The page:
Is the snake in my garden an escaped pet?

ARC has noticed a significant increase in phone calls and reports of non-native snakes in gardens and public spaces in recent years. Unfortunately, some irresponsible reporting in the media has caused unnecessary panic and alarm. In truth, there is little to no risk should you happen to encounter one.

There are numerous kinds of pet snake but corn snakes, king snakes, pythons and boas are the most commonly kept. Pet snakes vary widely in size, colouration and behaviour. To help with identification we have created a gallery in order to help you identify your visitor if it doesn’t look like one of our native species. You could also post a photo online, using sites such as iSpot www.ispotnature.org. If you live in a heavily built-up area, it’s more likely you’ve seen a pet snake rather than a British snake. Most are harmless, but you should check before handling. Normally they haven’t moved far from their owner, although very occasionally pet snakes are deliberately released at remote locations. We always recommend that you check with neighbours as there is quite often a happy reunion in the end.

The best course of action is for the snake to be captured and taken into captivity with a responsible keeper. Leaving the snake in a garden, or in the wild generally, can cause problems. Firstly, the snake itself will be at risk (many pet snakes won’t thrive in Britain). Secondly, the snake could pose a risk to our native wildlife. Thirdly, it may prompt concern from others who encounter it.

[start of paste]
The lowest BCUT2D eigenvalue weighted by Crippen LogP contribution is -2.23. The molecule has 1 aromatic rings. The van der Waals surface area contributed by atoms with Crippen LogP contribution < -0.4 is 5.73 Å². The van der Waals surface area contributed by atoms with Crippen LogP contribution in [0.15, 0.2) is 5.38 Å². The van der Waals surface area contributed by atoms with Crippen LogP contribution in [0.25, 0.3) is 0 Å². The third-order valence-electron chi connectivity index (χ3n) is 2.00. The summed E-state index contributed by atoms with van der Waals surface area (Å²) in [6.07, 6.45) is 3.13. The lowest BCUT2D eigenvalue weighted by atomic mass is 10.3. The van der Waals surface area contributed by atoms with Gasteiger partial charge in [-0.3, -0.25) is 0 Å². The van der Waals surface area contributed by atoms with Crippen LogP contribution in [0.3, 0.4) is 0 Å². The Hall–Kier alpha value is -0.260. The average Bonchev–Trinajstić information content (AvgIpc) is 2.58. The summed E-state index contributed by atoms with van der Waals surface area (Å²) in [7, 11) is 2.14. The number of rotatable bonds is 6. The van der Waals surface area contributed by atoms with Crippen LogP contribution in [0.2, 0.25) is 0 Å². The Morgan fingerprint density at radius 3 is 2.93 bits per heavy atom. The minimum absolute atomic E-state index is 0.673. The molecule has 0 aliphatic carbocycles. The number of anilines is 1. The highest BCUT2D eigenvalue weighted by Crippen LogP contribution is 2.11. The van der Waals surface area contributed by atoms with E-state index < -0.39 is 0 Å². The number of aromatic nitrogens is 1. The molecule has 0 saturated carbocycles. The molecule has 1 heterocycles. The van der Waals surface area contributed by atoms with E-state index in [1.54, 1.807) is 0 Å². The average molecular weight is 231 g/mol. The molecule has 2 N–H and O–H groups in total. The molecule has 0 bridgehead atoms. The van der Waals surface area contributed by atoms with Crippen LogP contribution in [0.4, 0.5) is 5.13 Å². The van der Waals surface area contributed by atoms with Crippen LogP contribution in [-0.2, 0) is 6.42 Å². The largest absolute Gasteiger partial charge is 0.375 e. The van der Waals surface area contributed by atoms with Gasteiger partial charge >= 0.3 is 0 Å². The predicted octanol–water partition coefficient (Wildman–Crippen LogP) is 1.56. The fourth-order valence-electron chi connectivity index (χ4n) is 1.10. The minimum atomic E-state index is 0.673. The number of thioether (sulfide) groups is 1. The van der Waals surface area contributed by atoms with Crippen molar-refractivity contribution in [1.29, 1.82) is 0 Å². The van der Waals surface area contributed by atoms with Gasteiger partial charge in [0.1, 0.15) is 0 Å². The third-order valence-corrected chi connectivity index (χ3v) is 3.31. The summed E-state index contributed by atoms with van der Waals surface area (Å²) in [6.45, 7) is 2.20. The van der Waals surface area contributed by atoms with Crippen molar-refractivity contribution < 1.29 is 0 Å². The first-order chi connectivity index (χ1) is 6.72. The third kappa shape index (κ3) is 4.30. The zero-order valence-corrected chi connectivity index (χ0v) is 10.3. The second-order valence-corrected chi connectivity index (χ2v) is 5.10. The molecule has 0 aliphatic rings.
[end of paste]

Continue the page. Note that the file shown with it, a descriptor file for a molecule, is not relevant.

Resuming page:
ARC focuses on helping British snakes and so unfortunately we cannot help you with escaped pet snakes. There may be a welfare issue, so the RSPCA www.rscpa.org.uk / 0300 1234 555 or Scottish SPCA www.scottishspca.org / 03000 999 999 may be able to help once identification is sought. We often receive referrals from the RSPCA in order to help with identification queries.  You may also find other local animal welfare charities can help through online searches.

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